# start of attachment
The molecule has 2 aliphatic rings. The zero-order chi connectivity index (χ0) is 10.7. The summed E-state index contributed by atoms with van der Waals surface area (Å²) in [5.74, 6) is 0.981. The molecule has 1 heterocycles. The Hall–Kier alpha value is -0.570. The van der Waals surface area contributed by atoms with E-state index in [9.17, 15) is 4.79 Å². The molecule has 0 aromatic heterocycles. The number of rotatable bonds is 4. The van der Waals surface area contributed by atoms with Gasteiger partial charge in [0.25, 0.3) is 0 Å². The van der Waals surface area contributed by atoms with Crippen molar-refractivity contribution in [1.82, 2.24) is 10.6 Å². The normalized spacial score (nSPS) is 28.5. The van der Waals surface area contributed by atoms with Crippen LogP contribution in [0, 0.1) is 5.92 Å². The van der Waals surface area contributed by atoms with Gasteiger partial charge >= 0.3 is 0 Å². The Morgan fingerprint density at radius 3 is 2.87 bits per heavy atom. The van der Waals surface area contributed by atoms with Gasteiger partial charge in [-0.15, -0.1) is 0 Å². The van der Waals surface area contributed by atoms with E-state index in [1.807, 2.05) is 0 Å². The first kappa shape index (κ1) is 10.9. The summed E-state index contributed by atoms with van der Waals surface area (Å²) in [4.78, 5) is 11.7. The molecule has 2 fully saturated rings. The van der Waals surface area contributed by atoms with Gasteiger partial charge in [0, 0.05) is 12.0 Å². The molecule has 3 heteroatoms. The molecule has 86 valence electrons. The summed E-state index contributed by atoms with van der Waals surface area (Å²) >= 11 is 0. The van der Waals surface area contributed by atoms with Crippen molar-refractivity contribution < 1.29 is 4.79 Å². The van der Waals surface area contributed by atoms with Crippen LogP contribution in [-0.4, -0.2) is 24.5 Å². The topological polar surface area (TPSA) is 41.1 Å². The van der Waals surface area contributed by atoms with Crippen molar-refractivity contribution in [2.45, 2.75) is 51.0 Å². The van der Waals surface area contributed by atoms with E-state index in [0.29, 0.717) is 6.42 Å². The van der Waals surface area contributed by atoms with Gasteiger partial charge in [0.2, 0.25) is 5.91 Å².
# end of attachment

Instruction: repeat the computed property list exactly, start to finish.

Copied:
The molecule has 2 aliphatic rings. The zero-order chi connectivity index (χ0) is 10.7. The summed E-state index contributed by atoms with van der Waals surface area (Å²) in [5.74, 6) is 0.981. The molecule has 1 heterocycles. The Hall–Kier alpha value is -0.570. The van der Waals surface area contributed by atoms with E-state index in [9.17, 15) is 4.79 Å². The molecule has 0 aromatic heterocycles. The number of rotatable bonds is 4. The van der Waals surface area contributed by atoms with Gasteiger partial charge in [0.25, 0.3) is 0 Å². The van der Waals surface area contributed by atoms with Crippen molar-refractivity contribution in [1.82, 2.24) is 10.6 Å². The normalized spacial score (nSPS) is 28.5. The van der Waals surface area contributed by atoms with Crippen LogP contribution in [0, 0.1) is 5.92 Å². The van der Waals surface area contributed by atoms with Gasteiger partial charge >= 0.3 is 0 Å². The Morgan fingerprint density at radius 3 is 2.87 bits per heavy atom. The van der Waals surface area contributed by atoms with Gasteiger partial charge in [-0.15, -0.1) is 0 Å². The van der Waals surface area contributed by atoms with E-state index in [1.807, 2.05) is 0 Å². The first kappa shape index (κ1) is 10.9. The summed E-state index contributed by atoms with van der Waals surface area (Å²) in [4.78, 5) is 11.7. The molecule has 2 fully saturated rings. The van der Waals surface area contributed by atoms with Gasteiger partial charge in [0, 0.05) is 12.0 Å². The molecule has 3 heteroatoms. The molecule has 86 valence electrons. The summed E-state index contributed by atoms with van der Waals surface area (Å²) >= 11 is 0. The van der Waals surface area contributed by atoms with Crippen molar-refractivity contribution < 1.29 is 4.79 Å². The van der Waals surface area contributed by atoms with Crippen LogP contribution in [-0.4, -0.2) is 24.5 Å². The topological polar surface area (TPSA) is 41.1 Å². The van der Waals surface area contributed by atoms with Crippen molar-refractivity contribution in [2.45, 2.75) is 51.0 Å². The van der Waals surface area contributed by atoms with E-state index in [0.29, 0.717) is 6.42 Å². The van der Waals surface area contributed by atoms with Gasteiger partial charge in [0.2, 0.25) is 5.91 Å².